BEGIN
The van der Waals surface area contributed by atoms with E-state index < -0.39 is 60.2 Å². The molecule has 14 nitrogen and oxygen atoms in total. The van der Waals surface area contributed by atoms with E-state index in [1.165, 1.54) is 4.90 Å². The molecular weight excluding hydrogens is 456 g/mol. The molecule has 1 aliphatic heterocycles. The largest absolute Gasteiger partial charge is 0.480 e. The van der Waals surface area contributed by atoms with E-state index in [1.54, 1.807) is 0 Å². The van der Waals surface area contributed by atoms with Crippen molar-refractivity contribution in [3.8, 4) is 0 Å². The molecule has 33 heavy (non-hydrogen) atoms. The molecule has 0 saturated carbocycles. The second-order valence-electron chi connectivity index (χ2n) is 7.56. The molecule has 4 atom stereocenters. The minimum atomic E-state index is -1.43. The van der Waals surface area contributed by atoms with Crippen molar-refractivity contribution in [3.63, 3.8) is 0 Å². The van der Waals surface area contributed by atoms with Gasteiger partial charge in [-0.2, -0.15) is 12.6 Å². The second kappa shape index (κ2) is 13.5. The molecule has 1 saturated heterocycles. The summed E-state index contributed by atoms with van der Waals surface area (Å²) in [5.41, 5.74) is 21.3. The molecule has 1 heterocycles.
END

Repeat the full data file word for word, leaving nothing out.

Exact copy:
The van der Waals surface area contributed by atoms with E-state index < -0.39 is 60.2 Å². The molecule has 14 nitrogen and oxygen atoms in total. The van der Waals surface area contributed by atoms with E-state index in [1.165, 1.54) is 4.90 Å². The molecular weight excluding hydrogens is 456 g/mol. The molecule has 1 aliphatic heterocycles. The largest absolute Gasteiger partial charge is 0.480 e. The van der Waals surface area contributed by atoms with E-state index in [1.54, 1.807) is 0 Å². The van der Waals surface area contributed by atoms with Crippen molar-refractivity contribution in [3.8, 4) is 0 Å². The molecule has 33 heavy (non-hydrogen) atoms. The molecule has 0 saturated carbocycles. The second-order valence-electron chi connectivity index (χ2n) is 7.56. The molecule has 4 atom stereocenters. The minimum atomic E-state index is -1.43. The van der Waals surface area contributed by atoms with Crippen molar-refractivity contribution in [3.63, 3.8) is 0 Å². The van der Waals surface area contributed by atoms with Gasteiger partial charge in [-0.2, -0.15) is 12.6 Å². The second kappa shape index (κ2) is 13.5. The molecule has 1 saturated heterocycles. The summed E-state index contributed by atoms with van der Waals surface area (Å²) in [5.41, 5.74) is 21.3. The molecule has 1 heterocycles.